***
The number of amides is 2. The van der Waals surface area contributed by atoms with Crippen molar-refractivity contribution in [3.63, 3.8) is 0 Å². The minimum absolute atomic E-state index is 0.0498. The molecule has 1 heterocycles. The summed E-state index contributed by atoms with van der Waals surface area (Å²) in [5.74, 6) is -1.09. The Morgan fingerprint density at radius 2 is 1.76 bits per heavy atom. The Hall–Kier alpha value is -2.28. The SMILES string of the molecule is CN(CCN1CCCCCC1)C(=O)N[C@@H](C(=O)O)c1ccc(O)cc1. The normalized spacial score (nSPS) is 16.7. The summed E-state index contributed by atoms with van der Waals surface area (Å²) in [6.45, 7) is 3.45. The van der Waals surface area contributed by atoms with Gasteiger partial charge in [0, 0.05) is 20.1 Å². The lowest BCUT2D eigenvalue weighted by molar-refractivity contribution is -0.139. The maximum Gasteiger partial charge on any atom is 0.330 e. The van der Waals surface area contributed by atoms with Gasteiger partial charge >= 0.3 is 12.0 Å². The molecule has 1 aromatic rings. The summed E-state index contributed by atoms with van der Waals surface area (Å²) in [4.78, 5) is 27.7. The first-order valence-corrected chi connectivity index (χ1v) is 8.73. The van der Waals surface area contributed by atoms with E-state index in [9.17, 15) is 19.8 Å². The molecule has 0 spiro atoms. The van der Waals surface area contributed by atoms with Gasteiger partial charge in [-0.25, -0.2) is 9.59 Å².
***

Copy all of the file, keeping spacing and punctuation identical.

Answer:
The number of amides is 2. The van der Waals surface area contributed by atoms with Crippen molar-refractivity contribution in [3.63, 3.8) is 0 Å². The minimum absolute atomic E-state index is 0.0498. The molecule has 1 heterocycles. The summed E-state index contributed by atoms with van der Waals surface area (Å²) in [5.74, 6) is -1.09. The Morgan fingerprint density at radius 2 is 1.76 bits per heavy atom. The Hall–Kier alpha value is -2.28. The SMILES string of the molecule is CN(CCN1CCCCCC1)C(=O)N[C@@H](C(=O)O)c1ccc(O)cc1. The normalized spacial score (nSPS) is 16.7. The summed E-state index contributed by atoms with van der Waals surface area (Å²) in [6.45, 7) is 3.45. The van der Waals surface area contributed by atoms with Gasteiger partial charge in [0, 0.05) is 20.1 Å². The lowest BCUT2D eigenvalue weighted by molar-refractivity contribution is -0.139. The maximum Gasteiger partial charge on any atom is 0.330 e. The van der Waals surface area contributed by atoms with Gasteiger partial charge >= 0.3 is 12.0 Å². The molecule has 1 aromatic rings. The summed E-state index contributed by atoms with van der Waals surface area (Å²) in [4.78, 5) is 27.7. The first-order valence-corrected chi connectivity index (χ1v) is 8.73. The van der Waals surface area contributed by atoms with E-state index in [9.17, 15) is 19.8 Å². The molecule has 0 spiro atoms. The van der Waals surface area contributed by atoms with Gasteiger partial charge in [-0.25, -0.2) is 9.59 Å².